• Neill Goltz
    2018-11-16 18:50

    Hammerin’ Hank was a boyhood hero from my days of playing unsupervised neighborhood ball all summers at “Dale Hall” (officially Dill Hill but mispronounced by all), catcher for our organized teams in Fargos’ “Roger Maris League”, and Strato-o-matic table-top baseball all winter at our neighborhood club, “The Game Room”.A claim to fame for me is that Roger Maris and I both played football at Shanley High School for the legendary Sid Cichy - at least 15 years apart (and with a huge talent differential…).I mention this all by way of the fact that I honor both Roger’s single season record for homeruns of “61 in ‘61” and Hank’s lifetime count, most of which occurred during those halcyon days of my youth in Fargo, The breaking of both records by McGuire, Bonds, Sosa, et al, despite the undisputed use of steroids, is a joke.So it is with great enthusiasm that I endorse this terrific biography of “The Hammer”. It cover not only Henry Aaron’s notable sports career, but also deals with the adversity of the rising out of the poverty in which he was raised in Alabama, the racism of the ‘50s, and dealing with the cheating of the ‘90s as a baseball executive.Good Stuff.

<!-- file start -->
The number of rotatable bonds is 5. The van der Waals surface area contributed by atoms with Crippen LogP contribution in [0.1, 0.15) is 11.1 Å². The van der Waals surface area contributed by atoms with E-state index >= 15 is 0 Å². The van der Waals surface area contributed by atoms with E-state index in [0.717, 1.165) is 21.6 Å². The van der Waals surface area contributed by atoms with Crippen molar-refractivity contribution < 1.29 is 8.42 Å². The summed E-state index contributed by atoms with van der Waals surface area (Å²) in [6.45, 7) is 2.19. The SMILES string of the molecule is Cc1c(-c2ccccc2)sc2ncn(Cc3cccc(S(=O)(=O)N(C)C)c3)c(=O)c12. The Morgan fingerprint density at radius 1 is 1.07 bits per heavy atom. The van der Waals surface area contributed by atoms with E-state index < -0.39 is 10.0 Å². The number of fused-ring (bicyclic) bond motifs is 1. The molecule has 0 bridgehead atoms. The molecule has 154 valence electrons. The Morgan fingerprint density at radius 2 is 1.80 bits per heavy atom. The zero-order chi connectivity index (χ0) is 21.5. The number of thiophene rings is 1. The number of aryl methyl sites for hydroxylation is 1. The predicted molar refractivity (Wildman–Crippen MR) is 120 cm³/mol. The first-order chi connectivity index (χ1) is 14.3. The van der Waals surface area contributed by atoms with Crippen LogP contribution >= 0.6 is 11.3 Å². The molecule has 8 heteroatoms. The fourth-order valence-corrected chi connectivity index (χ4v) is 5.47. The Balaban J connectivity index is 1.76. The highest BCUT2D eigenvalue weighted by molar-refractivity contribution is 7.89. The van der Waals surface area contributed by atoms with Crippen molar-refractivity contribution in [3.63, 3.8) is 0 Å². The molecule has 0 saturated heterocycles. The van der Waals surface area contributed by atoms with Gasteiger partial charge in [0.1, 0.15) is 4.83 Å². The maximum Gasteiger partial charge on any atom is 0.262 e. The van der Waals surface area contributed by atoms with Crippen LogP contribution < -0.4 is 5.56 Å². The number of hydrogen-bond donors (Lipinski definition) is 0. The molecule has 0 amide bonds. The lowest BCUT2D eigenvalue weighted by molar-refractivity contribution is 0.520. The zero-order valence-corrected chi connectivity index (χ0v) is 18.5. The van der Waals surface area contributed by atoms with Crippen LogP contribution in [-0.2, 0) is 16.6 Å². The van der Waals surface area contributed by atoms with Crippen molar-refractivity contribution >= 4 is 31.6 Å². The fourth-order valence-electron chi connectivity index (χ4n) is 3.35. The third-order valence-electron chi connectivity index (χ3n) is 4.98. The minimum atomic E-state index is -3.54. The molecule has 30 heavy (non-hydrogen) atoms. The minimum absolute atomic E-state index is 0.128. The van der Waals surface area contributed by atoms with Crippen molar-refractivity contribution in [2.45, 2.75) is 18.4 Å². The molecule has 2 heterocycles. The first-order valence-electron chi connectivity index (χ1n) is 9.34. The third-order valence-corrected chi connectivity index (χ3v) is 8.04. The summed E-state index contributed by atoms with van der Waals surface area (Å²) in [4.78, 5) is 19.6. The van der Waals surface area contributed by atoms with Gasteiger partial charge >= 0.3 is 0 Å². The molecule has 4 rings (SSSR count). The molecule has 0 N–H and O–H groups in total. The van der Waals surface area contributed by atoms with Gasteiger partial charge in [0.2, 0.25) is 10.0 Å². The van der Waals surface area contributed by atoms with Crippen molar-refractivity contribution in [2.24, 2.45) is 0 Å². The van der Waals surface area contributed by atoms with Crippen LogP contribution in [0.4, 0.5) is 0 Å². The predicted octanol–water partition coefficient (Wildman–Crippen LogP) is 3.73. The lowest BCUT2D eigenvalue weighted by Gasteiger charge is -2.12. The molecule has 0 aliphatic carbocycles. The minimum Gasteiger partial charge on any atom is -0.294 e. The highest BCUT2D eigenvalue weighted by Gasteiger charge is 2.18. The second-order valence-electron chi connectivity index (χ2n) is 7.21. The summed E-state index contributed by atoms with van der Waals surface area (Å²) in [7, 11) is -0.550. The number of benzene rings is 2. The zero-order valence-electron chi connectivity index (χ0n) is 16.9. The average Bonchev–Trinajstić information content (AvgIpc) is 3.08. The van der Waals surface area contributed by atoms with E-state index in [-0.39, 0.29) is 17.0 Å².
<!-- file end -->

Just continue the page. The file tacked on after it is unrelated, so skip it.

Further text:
• Paul Miller
    2018-11-15 19:26